MSHAA on Griffin eligibility: "It's not just a residency thing" - WDAM-TV 7-News, Weather, Sports-Hattiesburg, MS

MSHAA on Griffin eligibility: "It's not just a residency thing"

HATTIESBURG, MS (WDAM) - The dispute over the eligibility of transfer guard Tiaria Griffin continues to thicken between the Mississippi High School Activities Association and Hattiesburg High School.

In an over-the-phone interview with WDAM, Mississippi High School Activities Executive Director Don Hinton and his attorney Jarrad Garner shared that, in fact, Griffin and Hattiesburg High School may not be under the protection of a Federal injunction, as Hattiesburg Athletics Director Cheyenne Trussell believes.

According to Garner, when Griffin's mother first brought her daughter's case to the chancery, or state, court, what they issued was a temporary restraining order, and not an injunction. "There were some constitutional violations alleged in the complaint," explained Garner, "So we moved the case from state court to Federal court...(Cheyenne Trussell) is mistakenly referring to this TRO as an injunction"

Garner explains that, unless the court says otherwise, a TRO expires ten days. If that is the case, Griffin's TRO expired on Oct. 10. "The TRO that was entered by the state court states very, very clearly, 'it is ordered that this order expires 10 days from this date unless extended by this court,'" said Garner.

"Since that point in time, there has been no further action taken on the TRO...It's null and void. It's as if it never was entered," he continued. "The soul basis that they are playing Tiaria right now is they think this TRO is somehow still valid."

Whether an injunction or TRO, the question still remains of whether or not Griffin was eligible or ineligible in the first place. The MSHAA sent a two-page report to Trussell on Nov. 4, stating that the MSHAA's ruling of ineligible stems not only from residency, but over a good standing issue and possible AAU infractions.

The report reveals that over the summer, Griffin played AAU basketball under Coach Burnell Wesco, who heads up the South Mississippi Elite Travel Basketball Team. Burnell is also currently a coach with the Hattiesburg High ninth grade girls basketball team, and Garner explained that the MSHAA states "if you play for a coach in the non-sports season, that coaches another high school…you cannot transfer to the high school for which that coach coaches without having sat out a year."

Additionally, the report revealed Tiaria was still training with her previous high school team, Lawrence County, and did not reveal to anyone that she would be leaving for Hattiesburg. Combined with the residency issue, Garner argues that Tiaria and her mother's move was not for personal, or employment reasons, but for athletic reasons.

 "When you look at all the facts combined. You have to understand that the mother's position is that her job ended in Lawrence County and she moved and began working with the Hattiesburg School District," Garner explained, "but when you combine that with the AAU issue, you combine that with if you look at coach Wesco's website, it's chocked full of Tiaria Griffin and has been for some time. You combine all those factors, it wreaks of the move absolutely not being for moving only for a job."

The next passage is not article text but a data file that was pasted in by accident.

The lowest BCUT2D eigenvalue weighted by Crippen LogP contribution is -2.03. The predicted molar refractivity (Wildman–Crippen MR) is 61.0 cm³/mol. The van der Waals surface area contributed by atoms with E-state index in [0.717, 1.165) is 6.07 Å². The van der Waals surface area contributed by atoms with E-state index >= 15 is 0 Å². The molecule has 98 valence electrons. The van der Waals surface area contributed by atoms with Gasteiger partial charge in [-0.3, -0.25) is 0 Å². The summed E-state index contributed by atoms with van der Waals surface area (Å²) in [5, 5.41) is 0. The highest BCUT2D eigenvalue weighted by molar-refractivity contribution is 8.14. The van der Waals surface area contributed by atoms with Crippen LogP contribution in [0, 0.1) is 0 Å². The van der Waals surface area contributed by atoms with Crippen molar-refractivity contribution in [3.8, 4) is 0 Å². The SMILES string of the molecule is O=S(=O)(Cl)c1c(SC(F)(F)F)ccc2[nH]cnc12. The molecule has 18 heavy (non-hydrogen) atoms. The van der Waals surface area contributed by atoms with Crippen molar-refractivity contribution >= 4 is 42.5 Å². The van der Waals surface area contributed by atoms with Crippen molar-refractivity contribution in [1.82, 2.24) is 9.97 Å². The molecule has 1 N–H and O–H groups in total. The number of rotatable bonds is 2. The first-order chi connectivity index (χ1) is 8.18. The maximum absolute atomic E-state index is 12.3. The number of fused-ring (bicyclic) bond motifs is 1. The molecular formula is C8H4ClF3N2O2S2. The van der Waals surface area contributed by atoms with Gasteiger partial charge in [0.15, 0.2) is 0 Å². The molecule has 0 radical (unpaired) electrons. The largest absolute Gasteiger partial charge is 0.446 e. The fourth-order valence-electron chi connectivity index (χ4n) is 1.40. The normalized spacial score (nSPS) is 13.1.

If it is ruled Tiaria moved for athletic reasons, they must reside in the school's district for at least 60 days. The MSHAA believes, based on a utility bill acquired from Griffin's mother, they were not residents in that time period.

On Wednesday, Trussell brought up the question of why Tiaria was in good standing for an all-star game she played in in July, but not in good standing in August. According to Garner, the issue of Griffin's eligibility had not been brought to the attention of the association at that time. If the issue was brought to the association before that all-star game, Garner said, she would have not been in good standing.

Trussell also questioned why Tiaria's brother was cleared as an eligible athlete while she was not.

Garner responded saying, "He was simply a victim of circumstance," who moved because his mother and his sister moved.

The Hattiesburg High girls basketball team is currently on probation by the MSHAA, and should Griffin play in Friday's game against Moss Point, the team will be suspended for the remainder of the regular season. In a letter sent to Trussell, Hinton explained that the association would inform Hattiesburg opponents that their games would be canceled, and no game officials would be present.

"We have followed succinctly the letter of our policy starting with the first time she played," asserts Hinton.

"The ruling was ineligible, and regardless of what the opinions were about the ruling of the executive board, the MSHAA deemed the young lady to be ineligible...We would hope that they do not play her. We think about the other young ladies as well."

Hinton also shares that on numerous cases, the association offered to have a conference call with Hattiesburg High School and the judge presiding over the case, in order to explain the situation regarding the TRO. Garner said the "offer has been refused on every occasion."

Regardless of how Tiaria's eligibility turns out, her standing with the University of Georgia, who she committed to on Wednesday, will not be affected. Griffin is expected to play in the tigers Friday home game against Moss Point.

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